Etymology & Origin

Saturn's name may have come from the word satus, meaning "sowing". A more likely etymology would be that Saturn's name connects with the Etruscan god Satre. The word "Saturn" could connect to the ancient town of Satria, and Saturae palus, a marsh. Both places were in Latium.

Saturn's temple was located at the base of Capitoline Hill. Columns from the last rebuilding of the temple still stand today. The temple was consecrated in 497 BC.

The god's festival likely led to his association with time. The festival was close to when the New Year was celebrated. Saturnalia was celebrated from December 17th to the 23rd. It marked a time for the harvest and sowing. It was a time to reflect on the conditions of the lost Golden Age before the rule of Saturn was overthrown by Jupiter.

The sickle or scythe of Father Time connects to the Cronus-Saturn myths. His aged appearance is a commentary on the passage of time. Later depictions of Saturn show him with wings. The Grim Reaper is an obvious allusion to Saturn.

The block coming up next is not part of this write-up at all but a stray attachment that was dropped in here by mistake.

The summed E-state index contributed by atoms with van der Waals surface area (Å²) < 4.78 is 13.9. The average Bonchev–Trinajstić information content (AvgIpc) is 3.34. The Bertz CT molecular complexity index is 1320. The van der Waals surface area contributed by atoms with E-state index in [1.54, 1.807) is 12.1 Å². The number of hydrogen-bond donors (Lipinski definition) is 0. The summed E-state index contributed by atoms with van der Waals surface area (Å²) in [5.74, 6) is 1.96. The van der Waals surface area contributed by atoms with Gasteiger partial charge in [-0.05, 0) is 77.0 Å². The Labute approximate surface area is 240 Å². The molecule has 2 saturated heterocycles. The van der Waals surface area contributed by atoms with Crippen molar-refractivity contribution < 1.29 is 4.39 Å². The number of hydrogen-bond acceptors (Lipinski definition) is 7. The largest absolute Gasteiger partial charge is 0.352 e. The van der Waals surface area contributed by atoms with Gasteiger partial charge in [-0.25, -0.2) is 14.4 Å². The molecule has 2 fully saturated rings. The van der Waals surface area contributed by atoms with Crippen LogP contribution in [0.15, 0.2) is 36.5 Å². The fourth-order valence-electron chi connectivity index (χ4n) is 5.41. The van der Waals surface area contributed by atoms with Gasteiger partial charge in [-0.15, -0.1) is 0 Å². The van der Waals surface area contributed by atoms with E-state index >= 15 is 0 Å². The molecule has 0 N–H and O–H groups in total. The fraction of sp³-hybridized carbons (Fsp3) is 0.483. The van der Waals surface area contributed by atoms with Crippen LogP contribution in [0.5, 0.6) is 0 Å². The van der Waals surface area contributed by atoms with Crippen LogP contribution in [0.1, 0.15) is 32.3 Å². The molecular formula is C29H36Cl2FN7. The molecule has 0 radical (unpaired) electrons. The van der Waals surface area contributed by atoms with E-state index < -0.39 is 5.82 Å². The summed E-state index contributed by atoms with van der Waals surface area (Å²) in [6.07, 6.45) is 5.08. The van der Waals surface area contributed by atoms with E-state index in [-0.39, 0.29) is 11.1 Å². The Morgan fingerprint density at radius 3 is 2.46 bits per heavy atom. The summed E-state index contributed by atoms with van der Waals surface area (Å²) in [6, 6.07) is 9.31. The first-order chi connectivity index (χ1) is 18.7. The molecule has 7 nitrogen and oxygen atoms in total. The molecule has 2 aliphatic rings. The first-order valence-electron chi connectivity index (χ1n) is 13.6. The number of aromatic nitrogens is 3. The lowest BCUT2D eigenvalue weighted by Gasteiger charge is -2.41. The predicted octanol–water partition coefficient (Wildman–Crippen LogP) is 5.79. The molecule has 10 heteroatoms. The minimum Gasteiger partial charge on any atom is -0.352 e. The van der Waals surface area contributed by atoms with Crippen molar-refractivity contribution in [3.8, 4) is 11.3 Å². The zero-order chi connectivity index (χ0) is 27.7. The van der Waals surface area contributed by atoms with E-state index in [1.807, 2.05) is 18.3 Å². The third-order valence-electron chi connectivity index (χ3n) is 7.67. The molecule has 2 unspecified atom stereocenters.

Saturn is considered one of the most complex gods in Roman mythology. Scholars have a hard time figuring out what is original about him and what was taken from Greek myths.

  • Saturn's festival was in December. People celebrated Saturn annually to remember the consecration of his temple. Cronus was celebrated from June to July.
  • The location of his cult goes back to when Rome was more remote/sparse.

Saturn was associated with magic, power, creation, and destruction. He wielded lightning, and his son Jupiter did too. Saturn was associated with creation myths.

  • Sacrifices to Saturn were performed with the head uncovered.
  • Saturn himself appeared in images covered with a white veil and a sickle.
  • Saturn was considered severe, especially when he was conflated with the myths of Cronus. (I don't want to mention those myths here as they're pretty demented.)
It is hard for scholars to discern what is original about Saturn vs. what was taken from the Greek myths around Cronus. The lineage myth for Cronus was adapted for Saturn. As well as the myth of Cronus battling Zeus for control of the universe.